DA – NBC 7 San Diego

A man who allegedly took part in scamming a 70-year-old Carlsbad woman out of around $1.4 million of her life savings has been charged by San Diego federal prosecutors with conspiracy to commit wire fraud, the U.S. Attorney’s Office said Thursday.

Prosecutors say Xilin Sun, 35, of Ontario, worked alongside a group of people who tricked the victim into handing her money over because she mistakenly believed her bank account information had been compromised.

According to the U.S. Attorney’s Office, the woman’s ordeal began with a pop-up message that appeared on her computer, which informed her that her computer had been hacked. When she called for help, multiple co-conspirators posing as tech support workers advised her to download software onto her computer.

Others posing as employees from her bank later told her that with her personal identifying and bank account information threatened, she needed to safeguard her money.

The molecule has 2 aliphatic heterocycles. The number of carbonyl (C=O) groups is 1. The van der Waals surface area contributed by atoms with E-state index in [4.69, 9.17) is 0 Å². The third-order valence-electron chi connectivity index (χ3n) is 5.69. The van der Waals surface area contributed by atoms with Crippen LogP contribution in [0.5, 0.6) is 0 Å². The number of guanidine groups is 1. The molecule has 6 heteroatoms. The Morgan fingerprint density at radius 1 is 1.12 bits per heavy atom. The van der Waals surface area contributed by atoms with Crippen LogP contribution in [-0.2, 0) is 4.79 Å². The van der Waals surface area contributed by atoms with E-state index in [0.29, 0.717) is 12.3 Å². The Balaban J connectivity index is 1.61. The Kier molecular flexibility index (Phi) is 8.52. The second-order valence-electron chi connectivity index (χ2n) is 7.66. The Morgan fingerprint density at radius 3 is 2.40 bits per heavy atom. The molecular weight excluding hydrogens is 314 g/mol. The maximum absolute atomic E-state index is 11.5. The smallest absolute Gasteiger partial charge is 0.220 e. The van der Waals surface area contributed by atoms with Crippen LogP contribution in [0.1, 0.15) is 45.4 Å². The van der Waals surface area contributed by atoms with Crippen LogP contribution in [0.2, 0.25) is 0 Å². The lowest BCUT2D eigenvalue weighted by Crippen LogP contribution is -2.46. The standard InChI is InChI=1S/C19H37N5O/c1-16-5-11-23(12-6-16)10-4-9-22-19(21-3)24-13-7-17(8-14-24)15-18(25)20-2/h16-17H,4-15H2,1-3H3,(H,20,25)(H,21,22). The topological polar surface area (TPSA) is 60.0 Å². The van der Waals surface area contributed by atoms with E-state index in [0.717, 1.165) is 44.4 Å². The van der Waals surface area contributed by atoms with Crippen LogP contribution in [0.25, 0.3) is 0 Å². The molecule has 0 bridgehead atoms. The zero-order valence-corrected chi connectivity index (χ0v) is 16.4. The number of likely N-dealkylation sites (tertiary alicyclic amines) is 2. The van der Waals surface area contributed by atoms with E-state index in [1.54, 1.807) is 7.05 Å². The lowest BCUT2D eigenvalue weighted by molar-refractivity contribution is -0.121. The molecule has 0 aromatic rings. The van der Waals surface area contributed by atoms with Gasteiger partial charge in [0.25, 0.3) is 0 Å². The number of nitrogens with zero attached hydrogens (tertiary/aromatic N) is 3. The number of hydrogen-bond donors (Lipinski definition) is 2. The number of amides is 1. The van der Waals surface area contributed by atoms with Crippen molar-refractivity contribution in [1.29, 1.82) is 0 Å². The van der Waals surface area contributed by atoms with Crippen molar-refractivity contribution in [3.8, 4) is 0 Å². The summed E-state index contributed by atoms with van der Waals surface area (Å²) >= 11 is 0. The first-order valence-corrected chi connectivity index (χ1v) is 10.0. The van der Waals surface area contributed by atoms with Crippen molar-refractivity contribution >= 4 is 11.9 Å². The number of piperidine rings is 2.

At the scammers’ direction, she deposited around $55,700 into Bitcoin ATMs and later sent three wire transfers totaling around $1,335,000 to a San Marcos precious metal business, according to investigators. She handed the purchased precious metals, which mostly consisted of gold, to scammers for supposed safekeeping, according to prosecutors, who said the woman had been told the gold bars would be sent to a secure U.S. Treasury locker.

The U.S. Attorney’s Office said the scammers reached out to her again in February, but the victim contacted the FBI this time and a fake gold delivery was set up.

The victim gave a package that the scammers believed contained $100,000 in gold to one co-conspirator. That person later allegedly handed the package off to Sun, who was arrested.

A similar San Diego case in which a local 65-year-old woman handed over $200,000 of her life savings to scammers recently led to state charges against one man.

That case similarly involved a computer pop-up message, a fake alert to fraud on her bank account, and a scheme to trick the woman into handing over her life savings to scammers under the guise of securing her money.

“If you think you may have been scammed, report it immediately,” said San Diego U.S. Attorney Tara McGrath in a statement. “These schemes are organized by sophisticated global networks with the ability to fool even the most savvy computer users. But if victims report quickly, we have a better chance of catching the scammers and retrieving stolen money.”

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